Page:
Singularity Review


Singularity Review

Raven Software, known for some recent successful titles like Wolfenstein and X-Men: Origins, are back with yet another potential hit. Singularity, based in the Cold War period, follows a science fiction alternate storyline for what actually happened at that time, and offers a good mixture of deep storyline, intense action and good graphics.

Even though the game hasn't been out for long as of writing this review, gamers are currently talking about it all around, expressing great satisfaction with its quality.


You take the role of Captain Nate Renko, a United States Black Ops operative who was sent to investigate a crash of a government satellite in 2010, but after encountering a strange anomaly in the environment surrounding the incident he gets transported back in time to 1955. From then on, the protagonist engages in a variety of events, all ultimately leading to several possible endings, depending on what action the player took at certain points in the game.

The gameplay has some very original elements, the main attraction here being the “Time Manipulation Device”, which as its name implies, allows the player to twist the fabric of time to their liking, moving around between different periods. Some obstacles can only be overcome while in a specific time. It can also be used as a powerful weapon, moving items around and even hurting your enemies. However, some of the stronger opponents later on in the game will be invulnerable to the TMD's effects, and you'll have to figure out alternative ways for dealing with them.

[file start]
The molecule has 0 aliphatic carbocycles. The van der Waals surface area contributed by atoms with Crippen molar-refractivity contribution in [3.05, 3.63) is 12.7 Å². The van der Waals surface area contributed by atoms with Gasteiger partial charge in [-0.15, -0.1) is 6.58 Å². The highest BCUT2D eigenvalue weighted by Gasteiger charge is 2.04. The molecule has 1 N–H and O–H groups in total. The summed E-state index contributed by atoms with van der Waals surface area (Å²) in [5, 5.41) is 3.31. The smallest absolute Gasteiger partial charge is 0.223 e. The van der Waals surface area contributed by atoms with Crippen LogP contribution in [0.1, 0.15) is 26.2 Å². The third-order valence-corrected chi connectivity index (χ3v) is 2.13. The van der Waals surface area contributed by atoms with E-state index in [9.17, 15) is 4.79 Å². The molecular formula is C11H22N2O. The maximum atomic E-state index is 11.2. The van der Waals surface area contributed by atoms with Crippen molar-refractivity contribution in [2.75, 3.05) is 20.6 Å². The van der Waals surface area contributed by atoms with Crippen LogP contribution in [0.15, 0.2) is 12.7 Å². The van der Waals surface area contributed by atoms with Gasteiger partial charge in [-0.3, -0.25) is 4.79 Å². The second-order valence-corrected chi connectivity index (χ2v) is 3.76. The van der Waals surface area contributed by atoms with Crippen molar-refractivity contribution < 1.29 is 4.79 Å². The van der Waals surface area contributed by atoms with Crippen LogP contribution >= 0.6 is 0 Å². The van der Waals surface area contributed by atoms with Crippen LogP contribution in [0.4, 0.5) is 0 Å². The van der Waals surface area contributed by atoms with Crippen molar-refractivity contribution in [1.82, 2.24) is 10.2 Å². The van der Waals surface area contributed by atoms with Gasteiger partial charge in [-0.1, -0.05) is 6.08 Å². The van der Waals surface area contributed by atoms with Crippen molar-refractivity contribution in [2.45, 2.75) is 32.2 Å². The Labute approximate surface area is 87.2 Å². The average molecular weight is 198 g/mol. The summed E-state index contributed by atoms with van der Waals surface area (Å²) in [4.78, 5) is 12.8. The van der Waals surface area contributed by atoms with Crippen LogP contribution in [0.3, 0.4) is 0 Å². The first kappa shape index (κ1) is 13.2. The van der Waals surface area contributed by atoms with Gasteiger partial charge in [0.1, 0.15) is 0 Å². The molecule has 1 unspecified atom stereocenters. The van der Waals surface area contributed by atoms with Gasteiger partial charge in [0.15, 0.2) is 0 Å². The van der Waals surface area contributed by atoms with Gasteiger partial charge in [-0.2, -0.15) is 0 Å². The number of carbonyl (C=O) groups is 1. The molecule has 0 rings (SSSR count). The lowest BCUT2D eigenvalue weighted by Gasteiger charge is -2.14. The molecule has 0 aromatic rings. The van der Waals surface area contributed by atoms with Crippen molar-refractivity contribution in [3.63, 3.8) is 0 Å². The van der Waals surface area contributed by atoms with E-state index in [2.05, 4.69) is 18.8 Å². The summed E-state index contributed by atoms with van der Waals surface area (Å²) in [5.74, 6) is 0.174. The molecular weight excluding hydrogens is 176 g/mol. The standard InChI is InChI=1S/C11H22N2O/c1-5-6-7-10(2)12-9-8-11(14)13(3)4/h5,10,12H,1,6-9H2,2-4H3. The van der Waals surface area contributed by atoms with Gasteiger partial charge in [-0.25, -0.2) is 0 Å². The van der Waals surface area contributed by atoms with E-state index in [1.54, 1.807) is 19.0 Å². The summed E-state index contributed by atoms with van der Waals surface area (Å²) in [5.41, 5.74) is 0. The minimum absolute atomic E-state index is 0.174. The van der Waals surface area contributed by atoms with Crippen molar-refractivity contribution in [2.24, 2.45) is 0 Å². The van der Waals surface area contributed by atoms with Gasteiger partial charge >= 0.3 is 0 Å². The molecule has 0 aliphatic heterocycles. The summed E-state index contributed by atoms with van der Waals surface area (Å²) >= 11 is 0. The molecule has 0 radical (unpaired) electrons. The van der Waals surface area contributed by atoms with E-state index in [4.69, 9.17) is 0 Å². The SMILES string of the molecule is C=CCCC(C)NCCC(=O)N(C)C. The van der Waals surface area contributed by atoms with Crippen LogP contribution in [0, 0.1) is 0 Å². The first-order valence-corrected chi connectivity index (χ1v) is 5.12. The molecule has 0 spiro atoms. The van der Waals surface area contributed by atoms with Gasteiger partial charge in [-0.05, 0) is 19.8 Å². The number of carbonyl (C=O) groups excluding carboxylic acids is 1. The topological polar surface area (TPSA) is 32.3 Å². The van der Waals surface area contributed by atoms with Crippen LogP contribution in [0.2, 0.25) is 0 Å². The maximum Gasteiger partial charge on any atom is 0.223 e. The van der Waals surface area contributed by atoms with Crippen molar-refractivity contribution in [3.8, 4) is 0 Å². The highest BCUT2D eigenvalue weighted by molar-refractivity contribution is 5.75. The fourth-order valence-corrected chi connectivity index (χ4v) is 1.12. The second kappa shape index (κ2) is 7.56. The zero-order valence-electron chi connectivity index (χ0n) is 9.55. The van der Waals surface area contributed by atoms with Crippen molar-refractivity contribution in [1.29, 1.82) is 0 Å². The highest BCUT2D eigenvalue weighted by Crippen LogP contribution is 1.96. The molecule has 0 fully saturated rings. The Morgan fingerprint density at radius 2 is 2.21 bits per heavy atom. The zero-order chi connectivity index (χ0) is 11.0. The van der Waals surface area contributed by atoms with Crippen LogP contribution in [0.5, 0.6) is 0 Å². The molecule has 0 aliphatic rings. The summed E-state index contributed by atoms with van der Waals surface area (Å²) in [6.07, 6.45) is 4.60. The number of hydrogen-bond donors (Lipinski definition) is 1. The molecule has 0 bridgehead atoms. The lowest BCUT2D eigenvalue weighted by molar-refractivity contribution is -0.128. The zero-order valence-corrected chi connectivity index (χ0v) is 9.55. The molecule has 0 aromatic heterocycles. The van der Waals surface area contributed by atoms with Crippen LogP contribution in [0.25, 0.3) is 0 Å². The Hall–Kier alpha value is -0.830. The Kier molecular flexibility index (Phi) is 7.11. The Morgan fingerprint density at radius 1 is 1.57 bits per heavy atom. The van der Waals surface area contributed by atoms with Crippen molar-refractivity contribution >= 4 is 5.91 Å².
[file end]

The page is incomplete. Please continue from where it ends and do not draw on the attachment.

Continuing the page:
Graphics and System Requirements

Singularity runs on the Unreal Engine 3, though it's been rather heavily modified in some aspects – the physics have been noticeably improved, as have the facial animations of characters. The game features some very impressive scenes and captures the atmosphere of Cold War-era Soviet conspiracies just perfectly. The enemies are also designed very nicely, and have some very eye-catching effects associated with them. We did notice some slight problems with the animation at times, but they didn't show up that often.

You'll need a very good computer to run Singularity without any hiccups – an AMD Athlon X2 4800+ for a processor, and 2GB of RAM. You'll also need a GeForce 8800 GT or an ATI Radeon X1800, which makes the game at least slightly less demanding in terms of graphics processor.


Singularity also offers some multiplayer action, so make sure you check it out – the game may have primarily attracted you with its single player features, but we assure you the multiplayer it offers is very captivating and dynamic, with the potential for some truly epic battles.


Singularity is yet another example of how Raven know how to make a proper game. It's hard to point out anything negative about it, so make sure you give it a try!